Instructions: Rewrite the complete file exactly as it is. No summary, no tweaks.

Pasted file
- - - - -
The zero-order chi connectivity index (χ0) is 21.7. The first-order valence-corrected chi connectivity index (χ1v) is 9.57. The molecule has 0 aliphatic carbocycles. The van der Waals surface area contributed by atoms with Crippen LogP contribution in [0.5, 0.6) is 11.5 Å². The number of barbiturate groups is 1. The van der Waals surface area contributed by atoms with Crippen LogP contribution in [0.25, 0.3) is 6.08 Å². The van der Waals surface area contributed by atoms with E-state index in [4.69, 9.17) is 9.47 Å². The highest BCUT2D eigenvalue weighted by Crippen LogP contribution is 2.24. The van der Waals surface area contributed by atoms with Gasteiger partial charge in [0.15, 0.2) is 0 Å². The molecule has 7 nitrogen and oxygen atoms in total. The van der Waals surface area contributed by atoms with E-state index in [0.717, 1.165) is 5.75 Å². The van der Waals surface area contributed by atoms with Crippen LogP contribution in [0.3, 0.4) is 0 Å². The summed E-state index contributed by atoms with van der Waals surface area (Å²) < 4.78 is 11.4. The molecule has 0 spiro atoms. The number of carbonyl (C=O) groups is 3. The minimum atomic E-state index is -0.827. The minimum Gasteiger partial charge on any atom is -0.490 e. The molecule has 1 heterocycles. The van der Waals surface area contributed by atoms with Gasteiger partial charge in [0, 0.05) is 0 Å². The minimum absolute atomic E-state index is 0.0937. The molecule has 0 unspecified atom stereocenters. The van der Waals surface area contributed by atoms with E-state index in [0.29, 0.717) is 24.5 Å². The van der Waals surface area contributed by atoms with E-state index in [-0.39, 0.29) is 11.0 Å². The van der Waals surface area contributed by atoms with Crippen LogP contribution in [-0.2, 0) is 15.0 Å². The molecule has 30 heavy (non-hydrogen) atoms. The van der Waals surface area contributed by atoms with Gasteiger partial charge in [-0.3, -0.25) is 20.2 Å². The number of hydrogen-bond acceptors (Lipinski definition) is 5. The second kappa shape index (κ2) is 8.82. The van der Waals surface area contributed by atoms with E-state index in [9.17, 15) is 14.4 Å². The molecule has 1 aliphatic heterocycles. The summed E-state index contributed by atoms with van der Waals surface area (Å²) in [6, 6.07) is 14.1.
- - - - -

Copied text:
The zero-order chi connectivity index (χ0) is 21.7. The first-order valence-corrected chi connectivity index (χ1v) is 9.57. The molecule has 0 aliphatic carbocycles. The van der Waals surface area contributed by atoms with Crippen LogP contribution in [0.5, 0.6) is 11.5 Å². The number of barbiturate groups is 1. The van der Waals surface area contributed by atoms with Crippen LogP contribution in [0.25, 0.3) is 6.08 Å². The van der Waals surface area contributed by atoms with E-state index in [4.69, 9.17) is 9.47 Å². The highest BCUT2D eigenvalue weighted by Crippen LogP contribution is 2.24. The van der Waals surface area contributed by atoms with Gasteiger partial charge in [0.15, 0.2) is 0 Å². The molecule has 7 nitrogen and oxygen atoms in total. The van der Waals surface area contributed by atoms with E-state index in [0.717, 1.165) is 5.75 Å². The van der Waals surface area contributed by atoms with Crippen LogP contribution in [0.3, 0.4) is 0 Å². The summed E-state index contributed by atoms with van der Waals surface area (Å²) < 4.78 is 11.4. The molecule has 0 spiro atoms. The number of carbonyl (C=O) groups is 3. The minimum atomic E-state index is -0.827. The minimum Gasteiger partial charge on any atom is -0.490 e. The molecule has 1 heterocycles. The van der Waals surface area contributed by atoms with Gasteiger partial charge in [0, 0.05) is 0 Å². The minimum absolute atomic E-state index is 0.0937. The molecule has 0 unspecified atom stereocenters. The van der Waals surface area contributed by atoms with E-state index in [0.29, 0.717) is 24.5 Å². The van der Waals surface area contributed by atoms with E-state index in [-0.39, 0.29) is 11.0 Å². The van der Waals surface area contributed by atoms with Crippen LogP contribution in [-0.2, 0) is 15.0 Å². The molecule has 30 heavy (non-hydrogen) atoms. The van der Waals surface area contributed by atoms with Gasteiger partial charge in [-0.3, -0.25) is 20.2 Å². The number of hydrogen-bond acceptors (Lipinski definition) is 5. The second kappa shape index (κ2) is 8.82. The van der Waals surface area contributed by atoms with E-state index in [9.17, 15) is 14.4 Å². The molecule has 1 aliphatic heterocycles. The summed E-state index contributed by atoms with van der Waals surface area (Å²) in [6, 6.07) is 14.1.